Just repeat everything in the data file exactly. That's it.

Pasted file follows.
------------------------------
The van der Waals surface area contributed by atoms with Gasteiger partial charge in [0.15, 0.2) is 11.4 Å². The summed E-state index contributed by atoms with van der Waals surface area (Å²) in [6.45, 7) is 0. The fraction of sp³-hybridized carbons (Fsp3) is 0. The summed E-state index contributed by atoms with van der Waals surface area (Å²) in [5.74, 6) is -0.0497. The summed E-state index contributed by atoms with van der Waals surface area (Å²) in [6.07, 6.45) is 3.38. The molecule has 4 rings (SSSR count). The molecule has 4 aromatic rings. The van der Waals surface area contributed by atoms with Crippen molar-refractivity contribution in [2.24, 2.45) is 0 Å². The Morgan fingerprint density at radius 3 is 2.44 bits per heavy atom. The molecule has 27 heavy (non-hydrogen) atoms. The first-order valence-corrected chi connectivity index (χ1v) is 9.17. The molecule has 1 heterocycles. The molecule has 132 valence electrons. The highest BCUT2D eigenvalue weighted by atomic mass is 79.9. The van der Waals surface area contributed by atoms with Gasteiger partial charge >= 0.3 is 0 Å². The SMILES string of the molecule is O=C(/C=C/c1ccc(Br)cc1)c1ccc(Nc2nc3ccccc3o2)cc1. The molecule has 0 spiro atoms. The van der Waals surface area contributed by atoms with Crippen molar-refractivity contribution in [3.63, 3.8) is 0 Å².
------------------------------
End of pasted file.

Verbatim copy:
The van der Waals surface area contributed by atoms with Gasteiger partial charge in [0.15, 0.2) is 11.4 Å². The summed E-state index contributed by atoms with van der Waals surface area (Å²) in [6.45, 7) is 0. The fraction of sp³-hybridized carbons (Fsp3) is 0. The summed E-state index contributed by atoms with van der Waals surface area (Å²) in [5.74, 6) is -0.0497. The summed E-state index contributed by atoms with van der Waals surface area (Å²) in [6.07, 6.45) is 3.38. The molecule has 4 rings (SSSR count). The molecule has 4 aromatic rings. The van der Waals surface area contributed by atoms with Crippen molar-refractivity contribution in [2.24, 2.45) is 0 Å². The Morgan fingerprint density at radius 3 is 2.44 bits per heavy atom. The molecule has 27 heavy (non-hydrogen) atoms. The first-order valence-corrected chi connectivity index (χ1v) is 9.17. The molecule has 1 heterocycles. The molecule has 132 valence electrons. The highest BCUT2D eigenvalue weighted by atomic mass is 79.9. The van der Waals surface area contributed by atoms with Gasteiger partial charge >= 0.3 is 0 Å². The SMILES string of the molecule is O=C(/C=C/c1ccc(Br)cc1)c1ccc(Nc2nc3ccccc3o2)cc1. The molecule has 0 spiro atoms. The van der Waals surface area contributed by atoms with Crippen molar-refractivity contribution in [3.63, 3.8) is 0 Å².